Home Cape Town Theewaterskloof gets drenched

Theewaterskloof gets drenched

by InnsCape

It was the first biblical rainfall to kick-off the official winter season in the region. The Cape Town weather forecast promised – and delivered – some epic rain for the end of the weekend, with some regions pushing 90mm.

Figures published by the SA Weather Service (Saws) show that pretty much everywhere in the municipality of Cape Town, the Cape Winelands and the West Coast got in on the act.

How much rain has fallen in the Western Cape and Cape Town?

(Figures given in mm)

Photo: Saws

Where did the most rain fall in Cape Town on Monday?

  1. Kirstenbosch – 86mm
  2. Jonkershoek – 53mm
  3. Villiersdorp – 47mm
  4. Grabouw – 43mm
  5. Strand – 41mm

Cape Town weather: Good news for the dams

For those of us still keeping our eye on the peripheral threat of day zero, this should be a soothing read. Theewaterskloof dam is based in Villiersdorp, an hour-and-a-half’s drive away from Cape Town.

To get almost 50mm of rain in such a short period of time is a godsend for the facility – which is only 36% full at the minute – as well as the entire city.

Grabouw came fourth and it is also home to both of the Steenbras dams. They are smaller facilities, but their health and well being are equally as important as their gargantuan cousin’s – Theewaterskloof is the biggest dam in the Western Cape.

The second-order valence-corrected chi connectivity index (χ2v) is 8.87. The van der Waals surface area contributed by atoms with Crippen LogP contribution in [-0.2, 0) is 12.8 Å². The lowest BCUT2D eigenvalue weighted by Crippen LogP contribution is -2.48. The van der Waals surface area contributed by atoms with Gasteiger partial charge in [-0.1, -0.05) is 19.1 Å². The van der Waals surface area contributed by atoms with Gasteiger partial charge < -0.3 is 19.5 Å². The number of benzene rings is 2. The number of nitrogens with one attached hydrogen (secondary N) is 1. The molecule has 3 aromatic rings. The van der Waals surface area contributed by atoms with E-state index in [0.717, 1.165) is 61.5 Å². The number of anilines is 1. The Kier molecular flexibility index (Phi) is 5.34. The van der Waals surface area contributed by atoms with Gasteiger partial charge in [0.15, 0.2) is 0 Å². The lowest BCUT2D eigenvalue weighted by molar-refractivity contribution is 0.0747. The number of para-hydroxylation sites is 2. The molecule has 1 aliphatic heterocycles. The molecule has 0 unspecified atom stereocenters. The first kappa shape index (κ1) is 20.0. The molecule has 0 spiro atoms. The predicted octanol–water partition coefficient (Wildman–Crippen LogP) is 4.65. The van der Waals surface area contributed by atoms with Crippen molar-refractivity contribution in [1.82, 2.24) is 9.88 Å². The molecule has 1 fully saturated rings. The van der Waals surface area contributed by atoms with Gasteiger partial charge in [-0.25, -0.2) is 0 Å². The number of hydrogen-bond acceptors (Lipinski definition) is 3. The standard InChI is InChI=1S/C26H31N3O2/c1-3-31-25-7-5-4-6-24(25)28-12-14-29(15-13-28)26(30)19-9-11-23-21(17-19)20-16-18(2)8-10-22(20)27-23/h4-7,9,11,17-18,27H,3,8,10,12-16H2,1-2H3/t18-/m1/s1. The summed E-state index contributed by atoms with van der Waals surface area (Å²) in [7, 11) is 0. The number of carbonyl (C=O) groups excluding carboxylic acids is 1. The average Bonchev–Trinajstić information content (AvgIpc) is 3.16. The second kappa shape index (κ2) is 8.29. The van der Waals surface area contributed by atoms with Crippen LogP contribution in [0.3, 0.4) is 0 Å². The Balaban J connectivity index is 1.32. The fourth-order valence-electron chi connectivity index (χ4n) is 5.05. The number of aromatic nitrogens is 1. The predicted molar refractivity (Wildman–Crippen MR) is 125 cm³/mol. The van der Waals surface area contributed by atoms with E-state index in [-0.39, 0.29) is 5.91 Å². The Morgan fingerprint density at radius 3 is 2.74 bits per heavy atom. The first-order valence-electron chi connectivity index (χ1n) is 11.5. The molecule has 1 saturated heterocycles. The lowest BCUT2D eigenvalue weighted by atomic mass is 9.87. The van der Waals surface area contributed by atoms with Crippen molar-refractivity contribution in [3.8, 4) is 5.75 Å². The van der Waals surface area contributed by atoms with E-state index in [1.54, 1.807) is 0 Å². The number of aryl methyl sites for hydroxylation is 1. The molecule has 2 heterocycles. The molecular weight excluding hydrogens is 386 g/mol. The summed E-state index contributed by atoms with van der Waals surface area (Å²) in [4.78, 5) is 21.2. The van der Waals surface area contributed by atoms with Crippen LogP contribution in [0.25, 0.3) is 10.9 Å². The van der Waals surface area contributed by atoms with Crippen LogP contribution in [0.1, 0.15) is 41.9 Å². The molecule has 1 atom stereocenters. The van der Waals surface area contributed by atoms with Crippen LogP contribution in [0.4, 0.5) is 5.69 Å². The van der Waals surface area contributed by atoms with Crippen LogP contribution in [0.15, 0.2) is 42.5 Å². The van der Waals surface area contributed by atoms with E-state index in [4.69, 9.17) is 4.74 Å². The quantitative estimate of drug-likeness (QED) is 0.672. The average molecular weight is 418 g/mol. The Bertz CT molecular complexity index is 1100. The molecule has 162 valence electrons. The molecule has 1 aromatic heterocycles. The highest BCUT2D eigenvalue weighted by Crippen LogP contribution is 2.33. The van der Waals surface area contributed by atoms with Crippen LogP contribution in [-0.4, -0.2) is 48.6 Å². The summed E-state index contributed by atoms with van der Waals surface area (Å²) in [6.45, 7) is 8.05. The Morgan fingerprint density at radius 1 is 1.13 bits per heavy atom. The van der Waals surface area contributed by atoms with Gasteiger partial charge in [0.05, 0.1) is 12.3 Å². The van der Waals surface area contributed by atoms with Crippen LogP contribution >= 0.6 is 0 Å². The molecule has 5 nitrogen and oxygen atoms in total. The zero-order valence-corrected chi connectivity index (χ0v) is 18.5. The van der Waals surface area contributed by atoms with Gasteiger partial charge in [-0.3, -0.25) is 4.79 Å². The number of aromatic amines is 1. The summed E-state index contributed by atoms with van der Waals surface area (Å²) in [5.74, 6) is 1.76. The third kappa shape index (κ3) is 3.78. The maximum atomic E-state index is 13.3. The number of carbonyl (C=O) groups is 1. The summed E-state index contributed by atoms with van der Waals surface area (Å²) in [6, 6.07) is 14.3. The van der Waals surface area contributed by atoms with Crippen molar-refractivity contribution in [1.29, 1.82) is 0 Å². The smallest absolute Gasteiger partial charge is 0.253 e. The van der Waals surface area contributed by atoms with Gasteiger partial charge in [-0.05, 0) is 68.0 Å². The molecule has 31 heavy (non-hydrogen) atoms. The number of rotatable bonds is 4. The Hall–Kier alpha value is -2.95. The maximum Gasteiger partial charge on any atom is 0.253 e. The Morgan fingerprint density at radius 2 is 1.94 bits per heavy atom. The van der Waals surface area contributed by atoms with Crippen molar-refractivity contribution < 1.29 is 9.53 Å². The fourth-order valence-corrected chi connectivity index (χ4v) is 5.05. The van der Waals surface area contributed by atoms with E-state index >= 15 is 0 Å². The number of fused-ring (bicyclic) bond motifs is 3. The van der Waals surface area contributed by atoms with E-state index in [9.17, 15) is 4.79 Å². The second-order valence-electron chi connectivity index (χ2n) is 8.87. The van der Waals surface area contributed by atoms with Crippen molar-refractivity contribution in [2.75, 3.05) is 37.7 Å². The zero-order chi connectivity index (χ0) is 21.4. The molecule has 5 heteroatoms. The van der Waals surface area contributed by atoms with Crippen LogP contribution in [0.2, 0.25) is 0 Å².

Elsewhere, Wellington and Franschhoek chalked up 30mm of the wet stuff, and the City of Cape Town got more than 25mm. Showers are set to persist intermittently across the province today, meaning these already-impressive figures will be even higher by the end of Monday.

But it’s not all rosy

However, the initial joy of the dams filling up is tempered by the short-term effects of the rain. Traffic chaos and the possibility of flooding have also played a chaotic hand on Monday morning, leaving some locals exasperated.

When the weekly dam levels are reported on Monday, it’s not clear if this rainfall will be counted due to its timing. However, if not this week, then next Monday promises to be a bumper result for the region.

Originally published on The South African – http://bit.ly/2M8Yjlo

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